All the new Apparel is in from two styles of hats and shirts as well as an all-new beanie. Check it out here.
After fitting hundreds of kids with sticks and spending weekends at hockey tournaments selling hockey sticks, I have realized a lot of people don’t understand flex and how to properly fit a hockey stick. Why is flex so important? Flex does two things for you; it allows you to shoot harder and lift the puck easier. Good shooters will use the flex to sling shot the puck faster than you can ever do with your arms alone.
Throughout the 90’s and 2000’s, we saw NHL players using stiff sticks surpassing 110+ flex. In the last 10 years, the trend has gone the other way. You used to never see an NHL player using anything less then an 85+ flex. Now, 70-90 flex sticks are the norm for the NHL. It is reported that Johnny Gaudreau of the Calgary Flames uses a 55-flex stick.
What’s the right length for me?
The general rule still applies for length; without skates on, the stick should be below your nose. With skates on, the stick should be below your chin. Length is critical. If the stick is too long or short, you will change the lie of the stick. This will affect the players ability to shoot the puck accurately. If the stick is too long, you will struggle to get the puck off the ice. If the stick is too short, you will lose power and often shoot higher than intended.
What’s the right flex for me?
That is a great rule, however, now let’s talk about flex. The general rule is less then half your body weight. So, if your child weighs 100 pounds a 50 flex is the most you should buy; even better is a 45 flex. Don’t forget that for every inch you cut off, you add 5 points of stiffness to the stick. So, for example if you have a 45 flex and you cut two inches off the stick, it now becomes a 55 flex. This is crucial I see kids that weigh 60lb and their parents will buy them a 35 flex thinking he will grow into the stick and cut 4 inches off. That stick is now essentially a 55+ flex.
Why is curve and kick point important?
Curve is a very personal item, however, for youth and junior players, most companies offer a p92 or p28 curves. Both have a open curve on the toe. This helps the child be able to lift the puck just a little easier. The kick point is even more important. Having a low kick point will allow for the puck to get air born just a little easier then a mid or high kick point.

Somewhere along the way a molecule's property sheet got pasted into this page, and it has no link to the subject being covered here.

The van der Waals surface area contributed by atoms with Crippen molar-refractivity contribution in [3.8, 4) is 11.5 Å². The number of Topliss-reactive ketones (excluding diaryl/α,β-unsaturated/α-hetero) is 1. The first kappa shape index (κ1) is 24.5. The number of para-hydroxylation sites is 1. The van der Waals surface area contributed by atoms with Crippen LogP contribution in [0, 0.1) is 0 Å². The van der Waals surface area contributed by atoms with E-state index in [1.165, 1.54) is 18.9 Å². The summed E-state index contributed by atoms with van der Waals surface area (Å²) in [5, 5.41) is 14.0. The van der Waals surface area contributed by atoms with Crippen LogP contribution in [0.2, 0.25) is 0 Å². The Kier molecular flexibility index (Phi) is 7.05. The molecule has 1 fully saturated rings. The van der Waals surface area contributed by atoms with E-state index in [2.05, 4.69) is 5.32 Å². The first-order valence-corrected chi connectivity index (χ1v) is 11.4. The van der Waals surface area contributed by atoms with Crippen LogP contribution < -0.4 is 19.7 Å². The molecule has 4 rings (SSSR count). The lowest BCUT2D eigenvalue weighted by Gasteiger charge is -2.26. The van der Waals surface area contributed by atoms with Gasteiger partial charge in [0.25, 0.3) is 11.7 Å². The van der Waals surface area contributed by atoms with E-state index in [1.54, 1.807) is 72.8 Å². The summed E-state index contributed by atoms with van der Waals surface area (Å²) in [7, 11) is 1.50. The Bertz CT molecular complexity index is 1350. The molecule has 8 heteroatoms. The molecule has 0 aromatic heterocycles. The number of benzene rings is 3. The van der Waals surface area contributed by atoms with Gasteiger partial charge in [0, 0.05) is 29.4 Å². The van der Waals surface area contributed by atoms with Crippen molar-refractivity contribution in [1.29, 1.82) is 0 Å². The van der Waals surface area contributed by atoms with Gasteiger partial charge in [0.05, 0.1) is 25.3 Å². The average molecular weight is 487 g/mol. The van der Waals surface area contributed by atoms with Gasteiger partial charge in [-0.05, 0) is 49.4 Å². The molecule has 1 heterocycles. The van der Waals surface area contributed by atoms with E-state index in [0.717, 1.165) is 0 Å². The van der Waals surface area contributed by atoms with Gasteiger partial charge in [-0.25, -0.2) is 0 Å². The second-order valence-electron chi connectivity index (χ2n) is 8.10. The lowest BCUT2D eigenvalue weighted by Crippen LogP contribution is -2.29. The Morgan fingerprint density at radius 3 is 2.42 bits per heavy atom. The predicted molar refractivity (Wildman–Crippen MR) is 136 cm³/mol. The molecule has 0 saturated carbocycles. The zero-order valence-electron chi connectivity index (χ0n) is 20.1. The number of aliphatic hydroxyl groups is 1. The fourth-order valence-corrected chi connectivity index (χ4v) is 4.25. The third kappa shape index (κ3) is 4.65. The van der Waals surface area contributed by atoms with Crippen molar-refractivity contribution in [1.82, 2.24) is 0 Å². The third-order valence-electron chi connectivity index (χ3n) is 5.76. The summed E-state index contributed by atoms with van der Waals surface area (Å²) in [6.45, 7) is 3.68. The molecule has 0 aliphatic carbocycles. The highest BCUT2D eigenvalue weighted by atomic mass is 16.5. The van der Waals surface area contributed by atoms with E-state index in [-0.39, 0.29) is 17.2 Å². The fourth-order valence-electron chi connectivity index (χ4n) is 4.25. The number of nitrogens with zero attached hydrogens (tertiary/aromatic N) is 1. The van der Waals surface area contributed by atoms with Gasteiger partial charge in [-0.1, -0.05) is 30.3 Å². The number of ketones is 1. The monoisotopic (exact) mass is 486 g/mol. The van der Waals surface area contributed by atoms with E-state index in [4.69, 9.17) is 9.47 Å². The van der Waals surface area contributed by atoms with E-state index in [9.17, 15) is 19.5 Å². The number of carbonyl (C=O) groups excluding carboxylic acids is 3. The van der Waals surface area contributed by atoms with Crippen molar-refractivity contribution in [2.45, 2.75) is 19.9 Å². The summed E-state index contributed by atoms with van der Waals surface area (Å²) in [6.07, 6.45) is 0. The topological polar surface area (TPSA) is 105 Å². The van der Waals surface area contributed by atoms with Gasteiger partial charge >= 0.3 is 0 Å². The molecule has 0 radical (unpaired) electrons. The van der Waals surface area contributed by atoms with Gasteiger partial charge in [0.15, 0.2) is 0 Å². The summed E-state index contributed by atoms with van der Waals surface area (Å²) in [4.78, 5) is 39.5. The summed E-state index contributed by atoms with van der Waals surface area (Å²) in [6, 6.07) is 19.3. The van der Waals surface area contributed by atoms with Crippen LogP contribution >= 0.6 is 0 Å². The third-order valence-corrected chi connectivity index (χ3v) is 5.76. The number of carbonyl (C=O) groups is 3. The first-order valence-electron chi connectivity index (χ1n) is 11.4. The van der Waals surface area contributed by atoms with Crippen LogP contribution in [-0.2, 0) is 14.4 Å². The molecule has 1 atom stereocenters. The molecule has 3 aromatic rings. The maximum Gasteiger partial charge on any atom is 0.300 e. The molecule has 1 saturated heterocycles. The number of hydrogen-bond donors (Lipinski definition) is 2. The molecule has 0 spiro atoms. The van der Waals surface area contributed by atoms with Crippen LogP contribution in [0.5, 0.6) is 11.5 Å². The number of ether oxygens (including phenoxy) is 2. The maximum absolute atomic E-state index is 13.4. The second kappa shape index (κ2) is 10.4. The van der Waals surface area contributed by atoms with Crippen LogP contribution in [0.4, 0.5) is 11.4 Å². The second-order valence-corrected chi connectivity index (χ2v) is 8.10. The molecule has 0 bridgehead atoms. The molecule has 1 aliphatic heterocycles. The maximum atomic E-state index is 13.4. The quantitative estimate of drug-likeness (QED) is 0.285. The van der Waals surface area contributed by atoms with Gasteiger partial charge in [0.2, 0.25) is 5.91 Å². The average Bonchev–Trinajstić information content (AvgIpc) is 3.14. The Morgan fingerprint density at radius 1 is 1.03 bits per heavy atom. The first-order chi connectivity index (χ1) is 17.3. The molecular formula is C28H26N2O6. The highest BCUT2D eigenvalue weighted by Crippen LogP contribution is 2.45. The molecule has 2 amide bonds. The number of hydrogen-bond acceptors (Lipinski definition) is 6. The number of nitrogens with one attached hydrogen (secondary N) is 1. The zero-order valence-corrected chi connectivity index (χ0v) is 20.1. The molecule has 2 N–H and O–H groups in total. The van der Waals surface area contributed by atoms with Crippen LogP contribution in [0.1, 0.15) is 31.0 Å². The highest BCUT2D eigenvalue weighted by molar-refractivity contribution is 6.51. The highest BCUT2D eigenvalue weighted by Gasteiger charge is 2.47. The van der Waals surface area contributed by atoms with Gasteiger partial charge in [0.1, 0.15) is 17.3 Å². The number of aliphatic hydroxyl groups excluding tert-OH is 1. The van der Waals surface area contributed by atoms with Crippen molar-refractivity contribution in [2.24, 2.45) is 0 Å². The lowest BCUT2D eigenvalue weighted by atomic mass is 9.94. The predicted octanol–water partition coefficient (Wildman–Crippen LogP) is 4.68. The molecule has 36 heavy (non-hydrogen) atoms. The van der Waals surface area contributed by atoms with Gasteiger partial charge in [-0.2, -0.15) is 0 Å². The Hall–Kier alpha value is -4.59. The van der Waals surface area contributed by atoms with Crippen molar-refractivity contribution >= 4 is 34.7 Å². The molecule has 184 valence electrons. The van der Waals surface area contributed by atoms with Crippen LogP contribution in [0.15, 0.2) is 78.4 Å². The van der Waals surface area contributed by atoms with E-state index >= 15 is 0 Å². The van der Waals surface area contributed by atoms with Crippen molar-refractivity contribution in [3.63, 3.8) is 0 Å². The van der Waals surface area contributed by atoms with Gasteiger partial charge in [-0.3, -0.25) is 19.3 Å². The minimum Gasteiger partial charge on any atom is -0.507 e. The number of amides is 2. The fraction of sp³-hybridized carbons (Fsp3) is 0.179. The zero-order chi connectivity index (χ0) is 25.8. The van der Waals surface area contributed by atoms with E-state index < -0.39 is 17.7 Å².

General rule for kick point is to use a low kick point if most of your shots are wrist shots that come inside the face off dots or 5-15 feet from the goal. If most of your shots are shots between 10 and 20 feet from the goal and can be a wrist/snap or slap shot, then a mid-kick point is a good stick and in general a mid kick point stick is a good all-around stick for most players. High kick points are good for defensemen who shoot 0-10 feet inside the blue line and who like to let the slappers fly.
What hand is right for my new player?
So, this is a lot easier than people think. The general rule in the last five years has been to put your dominate hand on the top of the stick. If you don’t know your child’s dominate hand, then put a broom or stick in front of them and ask them to grab it with one hand and then the other. Most of the time you will find that they will reach toward the top of the item with their dominate hand. So, if they put their right hand at the top of the stick, then they are left-handed and if they put their left hand at the top of the stick, then they are a right-handed hockey player.
Not all ice hockey sticks are made equal. The top end sticks are made of 100% carbon fiber and are made in a single piece manufacturing process. Cheaper sticks are made of 40-80% carbon fiber and are made in a two-piece manufacturing process.
Why should you care how much carbon fiber is in your stick? Carbon fiber is light and strong and the more carbon fiber they use in the manufacturing process, the lighter the stick. More importantly, why should you care if your stick is made with a single or two-piece manufacturing process? There are few companies that manufacture their sticks using the single piece manufacturing process because it is expensive. The benefit of single piece manufacturing is three-fold. At the blade you will have better energy transfer to the puck. Thus, your shot will be harder with less effort. The second advantage is that you will have better feel for the puck in your hands. Lastly because of this process the stick is more durable and less likely to break at the throat of the stick.
Ice hockey sticks have a handful of variables, the main ones being kick point, curve, flex, grip, weight and most important price. For the most part, top end sticks are manufactured the same and often in the same factories in China or Mexico. Shaft size and shape is very consistent across all brands. So, among the top stick manufacturers, there is little difference. The chart below shows the biggest differences among the top brands of ice hockey sticks is the weight, kick point and price.
Low Kick Point – Fastest wrist/snap shots
|Haggard Sniper PRO||$189.95||400|
|Warrior Alpha DX||$259.99||395|
|True AC6.0 HT||$259.99||415|
|CCM Ribcor Trigger||$279.99||415|
|Bauer Vapor FlyLite||$299.99||390|
|Warrior Covert QRE||$319.99||360|
Mid Kick Point – Great all-around stick
|Haggard USA PRO||$189.95||410|
|True XCORE XC9||$269.99||425|
|Nexus 2N Pro||$279.99||410|
|CCM Super Tacks AS1||$279.99||420|
High/Hybrid Kick Point – D Men and slapshots
|CCM JetSpeed FT2||$279.99||417|
|Bauer Supreme 2S Pro||$279.99||415|
So, if top end sticks are created equal why are we paying as much as $300 for a stick. Haggard Hockey is striving to put the best stick in your hands at a reasonable price.
Haggard Hockey’s Director of Operations David Elliott did an interview for a local newspaper about our sticks. Read the article here.